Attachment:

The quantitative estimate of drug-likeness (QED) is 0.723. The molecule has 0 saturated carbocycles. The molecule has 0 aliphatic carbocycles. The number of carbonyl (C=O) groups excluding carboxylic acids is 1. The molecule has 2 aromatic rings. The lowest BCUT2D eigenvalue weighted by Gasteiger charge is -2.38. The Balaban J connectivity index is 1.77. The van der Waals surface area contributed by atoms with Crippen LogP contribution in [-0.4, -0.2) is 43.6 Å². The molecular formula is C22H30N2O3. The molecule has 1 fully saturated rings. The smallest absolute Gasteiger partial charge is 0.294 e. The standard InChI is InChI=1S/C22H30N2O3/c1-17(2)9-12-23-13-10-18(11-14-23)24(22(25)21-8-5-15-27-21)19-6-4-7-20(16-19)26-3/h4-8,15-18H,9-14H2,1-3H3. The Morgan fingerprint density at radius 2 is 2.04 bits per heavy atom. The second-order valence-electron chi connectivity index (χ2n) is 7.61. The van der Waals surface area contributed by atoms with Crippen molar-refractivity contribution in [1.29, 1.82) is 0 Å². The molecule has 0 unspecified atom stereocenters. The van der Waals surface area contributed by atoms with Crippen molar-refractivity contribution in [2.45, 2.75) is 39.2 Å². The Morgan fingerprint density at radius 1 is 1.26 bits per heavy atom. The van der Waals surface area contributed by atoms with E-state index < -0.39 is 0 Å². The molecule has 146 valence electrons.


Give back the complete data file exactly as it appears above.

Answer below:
The quantitative estimate of drug-likeness (QED) is 0.723. The molecule has 0 saturated carbocycles. The molecule has 0 aliphatic carbocycles. The number of carbonyl (C=O) groups excluding carboxylic acids is 1. The molecule has 2 aromatic rings. The lowest BCUT2D eigenvalue weighted by Gasteiger charge is -2.38. The Balaban J connectivity index is 1.77. The van der Waals surface area contributed by atoms with Crippen LogP contribution in [-0.4, -0.2) is 43.6 Å². The molecular formula is C22H30N2O3. The molecule has 1 fully saturated rings. The smallest absolute Gasteiger partial charge is 0.294 e. The standard InChI is InChI=1S/C22H30N2O3/c1-17(2)9-12-23-13-10-18(11-14-23)24(22(25)21-8-5-15-27-21)19-6-4-7-20(16-19)26-3/h4-8,15-18H,9-14H2,1-3H3. The Morgan fingerprint density at radius 2 is 2.04 bits per heavy atom. The second-order valence-electron chi connectivity index (χ2n) is 7.61. The van der Waals surface area contributed by atoms with Crippen molar-refractivity contribution in [1.29, 1.82) is 0 Å². The molecule has 0 unspecified atom stereocenters. The van der Waals surface area contributed by atoms with Crippen molar-refractivity contribution in [2.45, 2.75) is 39.2 Å². The Morgan fingerprint density at radius 1 is 1.26 bits per heavy atom. The van der Waals surface area contributed by atoms with E-state index < -0.39 is 0 Å². The molecule has 146 valence electrons.